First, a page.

Although bonuses cover the minimum wage and the terms of a sector, enterprise agreements can cover specific agreements for a given company. The definition of a collective agreement is contained in the Participation Act, which stipulates that a collective agreement is a written agreement between employers` organizations or an employer, on the one hand, and a workers` organization, on the other, which regulates the conditions of employment or the relationship between the employer and the worker. An agreement is considered written if its contents are recorded in approved minutes or if a proposal for agreement and acceptance are recorded in separate documents. Oral agreements or agreements that do not concern the relationship between the employer and the workers are not considered a collective agreement. A collective agreement, a collective agreement (TC) or a collective agreement (CBA) is a written collective agreement negotiated by collective bargaining for workers by one or more unions with the management of a company (or with an employer organization) that regulates the commercial conditions of workers in the workplace. These include regulating workers` wages, benefits and obligations, as well as the obligations and responsibilities of the employer, and often includes rules for a dispute resolution process. Workers are not required to join a union in a given workplace. Nevertheless, most industries, with an average union training of 70%, are subject to a collective agreement. An agreement does not prohibit higher wages and better benefits, but sets a legal minimum, much like a minimum wage. In addition, an agreement on national income policy is often, but not always, reached, bringing together all trade unions, employers` organisations and the Finnish government.  Enterprise agreements can include a wide range of issues such as: collective agreements are widespread in the Swedish labour market and largely regulate the relationship between employer and workers.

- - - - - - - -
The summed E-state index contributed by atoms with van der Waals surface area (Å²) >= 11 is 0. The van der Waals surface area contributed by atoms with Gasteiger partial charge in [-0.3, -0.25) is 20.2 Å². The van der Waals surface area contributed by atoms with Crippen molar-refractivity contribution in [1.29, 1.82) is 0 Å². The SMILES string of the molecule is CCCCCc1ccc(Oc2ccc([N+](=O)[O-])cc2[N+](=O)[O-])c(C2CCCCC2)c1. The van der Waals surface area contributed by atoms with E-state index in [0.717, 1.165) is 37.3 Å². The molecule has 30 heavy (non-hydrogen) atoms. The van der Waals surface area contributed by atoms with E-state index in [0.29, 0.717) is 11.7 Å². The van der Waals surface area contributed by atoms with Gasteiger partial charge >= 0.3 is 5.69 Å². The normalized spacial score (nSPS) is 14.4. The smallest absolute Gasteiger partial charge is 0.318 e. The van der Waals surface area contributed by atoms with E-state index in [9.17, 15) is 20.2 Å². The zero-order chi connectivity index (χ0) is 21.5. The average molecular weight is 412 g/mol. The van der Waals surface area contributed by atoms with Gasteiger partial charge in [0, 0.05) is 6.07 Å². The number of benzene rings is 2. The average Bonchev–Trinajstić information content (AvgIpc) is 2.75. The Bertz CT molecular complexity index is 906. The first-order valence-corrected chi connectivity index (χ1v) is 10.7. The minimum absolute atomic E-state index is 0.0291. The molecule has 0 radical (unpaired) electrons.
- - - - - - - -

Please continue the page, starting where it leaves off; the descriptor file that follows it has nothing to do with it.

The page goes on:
This chapter assesses the role of collective bargaining in labour market performance in OECD countries. It is based on the detailed characterization of collective bargaining systems and practices presented in the previous chapter. Based on a rich mix of data from countries, sectors and workers, this chapter examines the link between different wage conditions and employment, wages, wage inequality and productivity. It will then examine how large-scale worker and employer organisations, administrative enlargements, organized forms of decentralisation and wage coordination can contribute to a better balance between inclusion and flexibility in the labour market.